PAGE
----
Peloton faces lawsuit over claims it pedaled past privacy

Chat widget allegedly fed data to third party, which used it to train AI without telling customers

Peloton is pedaling toward a court date after a California judge denied its bid to dismiss a lawsuit that alleges the pandemic darling violated the US state's privacy laws – by allowing a third party to intercept and record chat records between Peloton reps and customers without their consent.

The lawsuit, filed in California federal court in June last year, claimed that Peloton's use of software provided by a company called Drift violated the California Invasion of Privacy Act (CIPA) because web chats were first routed through Drift's systems, which ultimately used the chats for improving its own AI systems.

Peloton "did not obtain visitors' consent to either the wiretapping or sharing of their private conversations," the first amended complaint [PDF] in the case alleged. "As a result, Defendant and the third parties have violated the CIPA in numerous ways."

Peloton's failure [PDF] to get the case dismissed was its second attempt to quash the matter. The first, in March this year, came far closer to succeeding when the judge tossed the original complaint for failure to state a claim. This second attempt comes after lawyers for the plaintiff, who is seeking to turn their case into a class action, filed an amended complaint earlier this year.

The original complaint made a far broader set of claims. The amended one, which the judge's order on Friday allowed to proceed, has a significantly narrower scope focusing on one particular violation of CIPA – "aiding and abetting" Drift's other violations of the Act.

The plaintiff argued that Peloton aided and abetted Drift because the latter company used the intercepted communications to improve its own software-as-a-service and machine learning software. Under CIPA, that means Drift was acting as an eavesdropper and not party to the conversation because its use of the harvested content wasn't solely for Peloton's benefit.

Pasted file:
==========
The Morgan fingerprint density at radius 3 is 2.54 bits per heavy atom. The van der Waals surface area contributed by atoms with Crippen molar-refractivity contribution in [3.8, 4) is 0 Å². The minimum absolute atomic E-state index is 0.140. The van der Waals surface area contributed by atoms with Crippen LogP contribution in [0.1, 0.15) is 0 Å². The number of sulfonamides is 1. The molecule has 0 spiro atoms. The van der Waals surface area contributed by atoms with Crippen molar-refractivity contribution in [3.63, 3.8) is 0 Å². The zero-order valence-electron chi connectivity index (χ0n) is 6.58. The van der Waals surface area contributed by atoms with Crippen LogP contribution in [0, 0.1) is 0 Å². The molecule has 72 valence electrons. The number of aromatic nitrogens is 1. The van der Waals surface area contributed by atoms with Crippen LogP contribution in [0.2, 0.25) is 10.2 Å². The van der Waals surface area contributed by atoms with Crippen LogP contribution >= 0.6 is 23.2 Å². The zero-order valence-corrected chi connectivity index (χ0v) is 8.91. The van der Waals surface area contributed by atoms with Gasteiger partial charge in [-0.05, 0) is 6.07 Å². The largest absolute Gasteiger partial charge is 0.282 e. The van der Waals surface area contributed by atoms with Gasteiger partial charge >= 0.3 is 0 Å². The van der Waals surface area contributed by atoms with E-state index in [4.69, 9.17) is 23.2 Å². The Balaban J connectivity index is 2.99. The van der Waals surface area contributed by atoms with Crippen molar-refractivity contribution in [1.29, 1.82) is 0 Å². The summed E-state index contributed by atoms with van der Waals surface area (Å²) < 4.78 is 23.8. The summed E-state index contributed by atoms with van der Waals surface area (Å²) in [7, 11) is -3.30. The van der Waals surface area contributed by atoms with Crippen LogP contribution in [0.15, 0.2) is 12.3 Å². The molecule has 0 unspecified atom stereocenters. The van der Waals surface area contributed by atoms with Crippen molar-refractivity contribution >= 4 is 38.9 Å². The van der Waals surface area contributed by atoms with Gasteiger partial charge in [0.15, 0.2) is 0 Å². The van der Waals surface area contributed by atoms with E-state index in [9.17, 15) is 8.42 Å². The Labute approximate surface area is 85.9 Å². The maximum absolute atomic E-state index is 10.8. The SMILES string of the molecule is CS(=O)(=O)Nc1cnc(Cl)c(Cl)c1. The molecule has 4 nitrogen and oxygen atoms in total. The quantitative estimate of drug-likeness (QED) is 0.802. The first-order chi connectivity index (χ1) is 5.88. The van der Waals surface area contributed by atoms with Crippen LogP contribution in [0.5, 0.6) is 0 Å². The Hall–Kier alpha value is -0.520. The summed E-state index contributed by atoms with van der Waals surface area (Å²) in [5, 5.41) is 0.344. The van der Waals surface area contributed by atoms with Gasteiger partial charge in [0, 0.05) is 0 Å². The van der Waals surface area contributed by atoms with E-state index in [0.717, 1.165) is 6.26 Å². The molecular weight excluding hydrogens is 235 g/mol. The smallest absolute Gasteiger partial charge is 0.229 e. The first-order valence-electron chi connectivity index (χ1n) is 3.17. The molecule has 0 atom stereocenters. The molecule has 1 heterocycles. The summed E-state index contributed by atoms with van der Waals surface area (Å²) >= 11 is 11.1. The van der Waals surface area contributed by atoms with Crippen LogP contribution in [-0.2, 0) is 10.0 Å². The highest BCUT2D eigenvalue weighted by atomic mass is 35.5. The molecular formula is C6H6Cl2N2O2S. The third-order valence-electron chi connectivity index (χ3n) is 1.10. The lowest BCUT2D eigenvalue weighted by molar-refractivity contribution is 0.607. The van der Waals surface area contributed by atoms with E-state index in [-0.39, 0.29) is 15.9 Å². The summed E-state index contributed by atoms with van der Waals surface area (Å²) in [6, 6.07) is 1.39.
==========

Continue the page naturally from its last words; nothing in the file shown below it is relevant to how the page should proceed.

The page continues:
A claim for injunctive relief included in the amended complaint (and contested by Peloton) was withdrawn ahead of the judge's decision. With that claim withdrawn, it's not clear how Peloton would be penalized if it loses the case, outside of damages paid to class members. We approached lawyers for both sides, but didn't hear back.

Drift, which is described as having violated CIPA in its own ways in the lawsuit, isn't a party to the complaint and it's not clear if the company is otherwise being sued in the matter. Drift, which was acquired by sales software firm Salesloft in February this year, didn't respond to questions.

Peloton's expensive and ultra-connected exercise bikes became a media sensation during the 2020 coronavirus pandemic, with sales and share prices skyrocketing thanks to the sudden influx of work(out)-at-home orders. 

The company's star has since fallen considerably, with its treadmills injuring a number of people and causing at least one child fatality. Other issues have also contributed to shares plummeting from a late-2020 high of $162 to all-time lows just above $3.

Peloton didn't respond to questions for this story. ®

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